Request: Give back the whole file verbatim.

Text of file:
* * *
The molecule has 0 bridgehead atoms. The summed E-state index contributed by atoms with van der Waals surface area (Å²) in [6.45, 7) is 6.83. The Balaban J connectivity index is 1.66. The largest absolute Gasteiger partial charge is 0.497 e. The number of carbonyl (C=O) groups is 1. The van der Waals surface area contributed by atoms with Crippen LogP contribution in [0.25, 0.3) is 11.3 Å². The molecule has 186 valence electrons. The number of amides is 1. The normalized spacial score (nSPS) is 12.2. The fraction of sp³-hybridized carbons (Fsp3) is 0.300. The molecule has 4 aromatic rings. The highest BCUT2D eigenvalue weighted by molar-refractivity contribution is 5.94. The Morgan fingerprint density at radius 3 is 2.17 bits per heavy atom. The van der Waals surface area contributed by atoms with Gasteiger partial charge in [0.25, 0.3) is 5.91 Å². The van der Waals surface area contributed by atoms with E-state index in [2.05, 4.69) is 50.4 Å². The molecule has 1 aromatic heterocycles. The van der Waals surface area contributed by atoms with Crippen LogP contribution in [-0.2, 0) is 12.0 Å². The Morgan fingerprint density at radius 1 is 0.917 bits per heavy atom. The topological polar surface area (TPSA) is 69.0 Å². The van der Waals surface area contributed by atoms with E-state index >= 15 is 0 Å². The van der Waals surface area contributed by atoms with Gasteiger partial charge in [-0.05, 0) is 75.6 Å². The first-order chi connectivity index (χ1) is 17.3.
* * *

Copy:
The molecule has 0 bridgehead atoms. The summed E-state index contributed by atoms with van der Waals surface area (Å²) in [6.45, 7) is 6.83. The Balaban J connectivity index is 1.66. The largest absolute Gasteiger partial charge is 0.497 e. The number of carbonyl (C=O) groups is 1. The van der Waals surface area contributed by atoms with Crippen LogP contribution in [0.25, 0.3) is 11.3 Å². The molecule has 186 valence electrons. The number of amides is 1. The normalized spacial score (nSPS) is 12.2. The fraction of sp³-hybridized carbons (Fsp3) is 0.300. The molecule has 4 aromatic rings. The highest BCUT2D eigenvalue weighted by molar-refractivity contribution is 5.94. The Morgan fingerprint density at radius 3 is 2.17 bits per heavy atom. The van der Waals surface area contributed by atoms with Gasteiger partial charge in [0.25, 0.3) is 5.91 Å². The van der Waals surface area contributed by atoms with E-state index in [2.05, 4.69) is 50.4 Å². The molecule has 1 aromatic heterocycles. The van der Waals surface area contributed by atoms with Crippen LogP contribution in [-0.2, 0) is 12.0 Å². The Morgan fingerprint density at radius 1 is 0.917 bits per heavy atom. The topological polar surface area (TPSA) is 69.0 Å². The van der Waals surface area contributed by atoms with E-state index >= 15 is 0 Å². The van der Waals surface area contributed by atoms with Gasteiger partial charge in [-0.05, 0) is 75.6 Å². The first-order chi connectivity index (χ1) is 17.3.